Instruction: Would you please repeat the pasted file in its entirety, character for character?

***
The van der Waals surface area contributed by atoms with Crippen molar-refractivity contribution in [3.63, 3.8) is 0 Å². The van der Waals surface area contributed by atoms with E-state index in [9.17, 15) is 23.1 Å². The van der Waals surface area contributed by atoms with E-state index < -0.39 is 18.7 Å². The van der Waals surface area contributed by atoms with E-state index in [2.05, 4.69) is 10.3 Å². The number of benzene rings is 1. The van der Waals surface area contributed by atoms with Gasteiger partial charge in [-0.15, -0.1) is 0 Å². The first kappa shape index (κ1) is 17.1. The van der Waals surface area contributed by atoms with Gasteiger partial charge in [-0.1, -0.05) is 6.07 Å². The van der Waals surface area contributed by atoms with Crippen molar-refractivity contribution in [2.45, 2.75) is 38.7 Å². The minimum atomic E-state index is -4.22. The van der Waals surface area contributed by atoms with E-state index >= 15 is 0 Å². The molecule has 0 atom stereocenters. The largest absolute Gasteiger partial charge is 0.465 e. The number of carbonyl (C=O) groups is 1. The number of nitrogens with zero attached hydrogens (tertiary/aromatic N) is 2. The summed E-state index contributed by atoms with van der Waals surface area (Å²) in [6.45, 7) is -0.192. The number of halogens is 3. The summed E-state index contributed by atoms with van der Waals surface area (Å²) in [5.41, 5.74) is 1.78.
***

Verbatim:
The van der Waals surface area contributed by atoms with Crippen molar-refractivity contribution in [3.63, 3.8) is 0 Å². The van der Waals surface area contributed by atoms with E-state index in [9.17, 15) is 23.1 Å². The van der Waals surface area contributed by atoms with E-state index < -0.39 is 18.7 Å². The van der Waals surface area contributed by atoms with E-state index in [2.05, 4.69) is 10.3 Å². The number of benzene rings is 1. The van der Waals surface area contributed by atoms with Gasteiger partial charge in [-0.15, -0.1) is 0 Å². The first kappa shape index (κ1) is 17.1. The van der Waals surface area contributed by atoms with Gasteiger partial charge in [-0.1, -0.05) is 6.07 Å². The van der Waals surface area contributed by atoms with Crippen molar-refractivity contribution in [2.45, 2.75) is 38.7 Å². The minimum atomic E-state index is -4.22. The van der Waals surface area contributed by atoms with E-state index >= 15 is 0 Å². The molecule has 0 atom stereocenters. The largest absolute Gasteiger partial charge is 0.465 e. The number of carbonyl (C=O) groups is 1. The number of nitrogens with zero attached hydrogens (tertiary/aromatic N) is 2. The summed E-state index contributed by atoms with van der Waals surface area (Å²) in [6.45, 7) is -0.192. The number of halogens is 3. The summed E-state index contributed by atoms with van der Waals surface area (Å²) in [5.41, 5.74) is 1.78.